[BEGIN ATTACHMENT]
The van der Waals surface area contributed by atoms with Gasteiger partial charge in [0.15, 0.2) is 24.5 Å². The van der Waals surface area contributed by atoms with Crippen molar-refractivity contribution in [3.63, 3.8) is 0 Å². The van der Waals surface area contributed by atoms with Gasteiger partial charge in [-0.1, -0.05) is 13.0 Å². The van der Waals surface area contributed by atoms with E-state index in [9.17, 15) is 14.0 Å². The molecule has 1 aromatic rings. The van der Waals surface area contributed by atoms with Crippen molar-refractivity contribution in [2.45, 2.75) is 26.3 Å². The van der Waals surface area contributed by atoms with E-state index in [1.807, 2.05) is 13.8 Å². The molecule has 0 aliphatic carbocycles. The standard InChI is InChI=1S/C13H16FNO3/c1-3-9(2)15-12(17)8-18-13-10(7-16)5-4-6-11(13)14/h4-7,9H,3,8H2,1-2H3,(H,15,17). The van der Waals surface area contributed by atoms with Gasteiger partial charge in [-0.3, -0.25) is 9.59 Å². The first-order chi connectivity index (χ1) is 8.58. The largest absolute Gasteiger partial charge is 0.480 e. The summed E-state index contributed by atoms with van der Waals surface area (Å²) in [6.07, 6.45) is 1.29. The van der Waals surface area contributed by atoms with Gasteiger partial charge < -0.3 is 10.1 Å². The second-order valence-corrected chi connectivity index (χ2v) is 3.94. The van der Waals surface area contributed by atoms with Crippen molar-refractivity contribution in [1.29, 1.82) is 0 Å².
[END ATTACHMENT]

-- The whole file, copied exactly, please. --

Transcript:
The van der Waals surface area contributed by atoms with Gasteiger partial charge in [0.15, 0.2) is 24.5 Å². The van der Waals surface area contributed by atoms with Crippen molar-refractivity contribution in [3.63, 3.8) is 0 Å². The van der Waals surface area contributed by atoms with Gasteiger partial charge in [-0.1, -0.05) is 13.0 Å². The van der Waals surface area contributed by atoms with E-state index in [9.17, 15) is 14.0 Å². The molecule has 1 aromatic rings. The van der Waals surface area contributed by atoms with Crippen molar-refractivity contribution in [2.45, 2.75) is 26.3 Å². The van der Waals surface area contributed by atoms with E-state index in [1.807, 2.05) is 13.8 Å². The molecule has 0 aliphatic carbocycles. The standard InChI is InChI=1S/C13H16FNO3/c1-3-9(2)15-12(17)8-18-13-10(7-16)5-4-6-11(13)14/h4-7,9H,3,8H2,1-2H3,(H,15,17). The van der Waals surface area contributed by atoms with Gasteiger partial charge in [-0.3, -0.25) is 9.59 Å². The first-order chi connectivity index (χ1) is 8.58. The largest absolute Gasteiger partial charge is 0.480 e. The summed E-state index contributed by atoms with van der Waals surface area (Å²) in [6.07, 6.45) is 1.29. The van der Waals surface area contributed by atoms with Gasteiger partial charge < -0.3 is 10.1 Å². The second-order valence-corrected chi connectivity index (χ2v) is 3.94. The van der Waals surface area contributed by atoms with Crippen molar-refractivity contribution in [1.29, 1.82) is 0 Å².